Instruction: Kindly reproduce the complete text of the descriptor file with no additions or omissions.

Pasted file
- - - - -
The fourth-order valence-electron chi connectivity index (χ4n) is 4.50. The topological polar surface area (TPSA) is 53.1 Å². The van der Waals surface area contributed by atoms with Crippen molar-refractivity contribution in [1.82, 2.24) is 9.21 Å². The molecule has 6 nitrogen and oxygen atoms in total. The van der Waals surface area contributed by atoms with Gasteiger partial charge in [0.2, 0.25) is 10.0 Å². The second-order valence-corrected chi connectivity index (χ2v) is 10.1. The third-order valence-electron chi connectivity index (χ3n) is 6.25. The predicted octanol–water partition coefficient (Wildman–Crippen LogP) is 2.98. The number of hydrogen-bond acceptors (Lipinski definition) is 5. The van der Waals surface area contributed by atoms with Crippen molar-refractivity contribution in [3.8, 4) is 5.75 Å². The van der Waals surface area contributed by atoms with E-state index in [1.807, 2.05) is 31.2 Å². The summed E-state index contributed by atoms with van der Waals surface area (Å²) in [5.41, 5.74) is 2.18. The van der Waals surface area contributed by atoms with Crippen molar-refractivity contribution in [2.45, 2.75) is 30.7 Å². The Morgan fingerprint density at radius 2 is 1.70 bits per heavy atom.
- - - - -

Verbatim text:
The fourth-order valence-electron chi connectivity index (χ4n) is 4.50. The topological polar surface area (TPSA) is 53.1 Å². The van der Waals surface area contributed by atoms with Crippen molar-refractivity contribution in [1.82, 2.24) is 9.21 Å². The molecule has 6 nitrogen and oxygen atoms in total. The van der Waals surface area contributed by atoms with Gasteiger partial charge in [0.2, 0.25) is 10.0 Å². The second-order valence-corrected chi connectivity index (χ2v) is 10.1. The third-order valence-electron chi connectivity index (χ3n) is 6.25. The predicted octanol–water partition coefficient (Wildman–Crippen LogP) is 2.98. The number of hydrogen-bond acceptors (Lipinski definition) is 5. The van der Waals surface area contributed by atoms with Crippen molar-refractivity contribution in [3.8, 4) is 5.75 Å². The van der Waals surface area contributed by atoms with E-state index in [1.807, 2.05) is 31.2 Å². The summed E-state index contributed by atoms with van der Waals surface area (Å²) in [5.41, 5.74) is 2.18. The van der Waals surface area contributed by atoms with Crippen molar-refractivity contribution in [2.45, 2.75) is 30.7 Å². The Morgan fingerprint density at radius 2 is 1.70 bits per heavy atom.